Who Should Be Answerable For Sustainable Packaging?
Sustainability has become a topic that no one can or should ignore. But this is not a new issue. From a packaging perspective, there has long been a drive to design and introduce materials and structures that are kinder to our planet.
What has felt different over the last 12 months is the urgency with which the subject is being discussed. This is due, in no small part, to what we might call the “Attenborough” effect; a high-profile figure elevating the issue to a new level in the public’s consciousness through the emotive imagery of our oceans choking in plastic.
Some would argue that there is an oversimplification in the primary message that most audiences have inferred: “all plastic is bad.” And while this might be misleading and even unhelpful, few would dispute that placing environmental concerns over packaging waste at the top of the agenda is a bad thing.
One question that remains unclear is exactly who owns this particular agenda item? Of course, the correct answer is that brand-owners, retailers, governments and consumers have a collective responsibility to protect our planet. And we can see changes on all fronts.
Consumer packaged goods companies create and refine their 2025 sustainability pledges. Retailers draw up preferred materials guidelines. New generations of consumers have higher expectations with regard to the sustainability of the packaging that protects the goods they buy. Governments look to update the legislative framework and provide more funding to support waste and recycling initiatives.
Few would dispute that any of these efforts are well-intentioned but there any many who would argue that none of these groups are doing enough and that the overall approach needs to be more cohesive.
This article outlines four sub-themes related to the sustainable packaging conversation and highlight the importance of partnerships in order to succeed.
Say It Like You Mean It
For far too long, the approach to sustainability from many companies has smacked of tokenism, rather than a genuine effort to bring about meaningful change. For some big packaging producers, historically this has taken the form of treating environmental programs as box-ticking exercises, or they’ve been guilty of “greenwashing”— exaggerating or misrepresenting the environmental benefits of the organization’s products or practices.
More well-informed consumers are increasingly attuned to these misleading approaches and the negative publicity can be damaging. Sustainable packaging programs are no longer just a “nice to have”—it’s time to get real.
Fact Over Fiction
While we acknowledge that sustainability is being talked about more widely than ever before, it doesn’t necessarily follow that there is more clarity on exactly what we need to do. Even a high-profile impact like that achieved by the “Blue Planet” documentaries can add to the confusion, rather than simplifying the issue.
Though not by design, the overwhelming takeaway message seized upon by many who viewed these documentaries would have been that plastic, as a packaging material, is universally bad for our planet.
While no one refutes that certain plastics undoubtedly need to be removed from the supply chain, in many cases plastic will provide a packaging solution with an overall environmental impact that is less damaging to the planet than other materials. This oversimplified binary view of packaging materials regards alternatives, such as aluminium and glass, as universally good, which, when considering the overall environmental impact, is not always the case. The underlying message is that as both producers and consumers we need to be better informed.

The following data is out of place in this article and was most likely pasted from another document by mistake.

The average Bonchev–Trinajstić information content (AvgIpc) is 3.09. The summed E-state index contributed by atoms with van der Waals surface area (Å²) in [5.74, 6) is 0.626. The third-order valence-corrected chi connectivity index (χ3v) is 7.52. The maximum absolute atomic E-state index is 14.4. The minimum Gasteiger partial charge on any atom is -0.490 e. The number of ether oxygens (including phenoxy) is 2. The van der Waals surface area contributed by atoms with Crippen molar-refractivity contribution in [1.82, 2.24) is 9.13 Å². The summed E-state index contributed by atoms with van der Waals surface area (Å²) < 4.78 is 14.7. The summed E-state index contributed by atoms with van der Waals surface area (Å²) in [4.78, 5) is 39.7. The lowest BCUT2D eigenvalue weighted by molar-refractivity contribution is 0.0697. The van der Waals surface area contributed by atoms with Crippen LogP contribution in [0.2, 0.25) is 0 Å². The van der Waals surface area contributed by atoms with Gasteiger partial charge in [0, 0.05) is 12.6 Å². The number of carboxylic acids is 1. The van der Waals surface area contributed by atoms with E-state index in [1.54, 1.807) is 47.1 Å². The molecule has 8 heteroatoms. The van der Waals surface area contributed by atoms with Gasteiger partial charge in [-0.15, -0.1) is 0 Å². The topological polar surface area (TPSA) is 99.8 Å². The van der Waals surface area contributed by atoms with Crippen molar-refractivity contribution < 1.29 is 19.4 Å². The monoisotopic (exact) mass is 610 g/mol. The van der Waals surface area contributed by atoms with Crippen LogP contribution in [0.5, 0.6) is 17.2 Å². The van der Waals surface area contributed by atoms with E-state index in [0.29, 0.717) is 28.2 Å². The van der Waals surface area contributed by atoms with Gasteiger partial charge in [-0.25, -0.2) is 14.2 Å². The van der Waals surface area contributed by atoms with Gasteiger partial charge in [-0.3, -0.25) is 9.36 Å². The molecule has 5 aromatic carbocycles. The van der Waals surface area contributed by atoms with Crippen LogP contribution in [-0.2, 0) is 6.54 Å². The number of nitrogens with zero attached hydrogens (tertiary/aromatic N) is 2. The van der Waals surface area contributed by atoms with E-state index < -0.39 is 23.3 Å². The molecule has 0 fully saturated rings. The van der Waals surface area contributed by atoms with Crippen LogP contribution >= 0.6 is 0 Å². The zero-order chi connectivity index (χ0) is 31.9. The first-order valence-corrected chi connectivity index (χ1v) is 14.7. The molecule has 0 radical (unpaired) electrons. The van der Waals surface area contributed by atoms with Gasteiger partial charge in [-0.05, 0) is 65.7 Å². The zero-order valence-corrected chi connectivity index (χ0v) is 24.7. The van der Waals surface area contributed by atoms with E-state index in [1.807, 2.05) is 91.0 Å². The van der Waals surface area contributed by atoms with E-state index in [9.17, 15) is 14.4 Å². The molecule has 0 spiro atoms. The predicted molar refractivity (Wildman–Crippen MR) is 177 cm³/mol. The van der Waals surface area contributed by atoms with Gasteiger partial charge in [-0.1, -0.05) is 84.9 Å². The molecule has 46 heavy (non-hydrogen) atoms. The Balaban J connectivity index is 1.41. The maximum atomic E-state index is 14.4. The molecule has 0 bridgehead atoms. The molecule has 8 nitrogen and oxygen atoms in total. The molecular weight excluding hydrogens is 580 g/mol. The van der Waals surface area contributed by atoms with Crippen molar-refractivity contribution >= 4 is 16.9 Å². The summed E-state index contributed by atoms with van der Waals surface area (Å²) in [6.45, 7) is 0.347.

Break It To Fix It
Closely linked to practices like greenwashing, is the idea that we might make incremental changes that will bring about an end to the global environmental crisis. This view is starting to sound outdated, and we will need to think far more radically in order to bring about meaningful change.
There needs to be a more disruptive approach. In packaging terms, this means going beyond just trying to recycle our way out of the problem. We need to think about new models that not only recycle packaging more efficiently, reduce material usage and reuse packaging but potentially eliminate the need for traditional packaging formats altogether. This is one such model from Loop, whose at-home delivery service is specifically designed around eliminating packaging and the use of reusable containers.
Loop represents a different type of consumer experience. Not only is the bricks-and-mortar store eliminated but in many cases the product packaging has gone, too. To deliver solutions that are going to achieve meaningful sustainability targets and still retain and grow brand loyalty, packaging producers need to think themselves into the heads of generations of shoppers who will buy very differently.
This is about more than developing an effective e-commerce strategy. As important as that might be, technology will continue to evolve and can play a vital role in providing new approaches of marketing and delivering products to new generations of consumers in ways that protect their planet. Early engagement with these growing demographics is imperative.
So, how can it be done?
There is no doubt, we are stronger together. It will be almost impossible to step-up sustainability efforts to the levels they are needed if all parties don’t work in partnership.
Players across the packaging value chain, from design (strategic and structural) through to packaging producers and waste disposal specialists must collaborate with each other, and the conversation needs to engage more key groups as well.
Retailers, consumers and lawmakers all have a vital part to play if we are to make truly transformational changes in packaging sustainability that will have a lasting positive impact on our planet.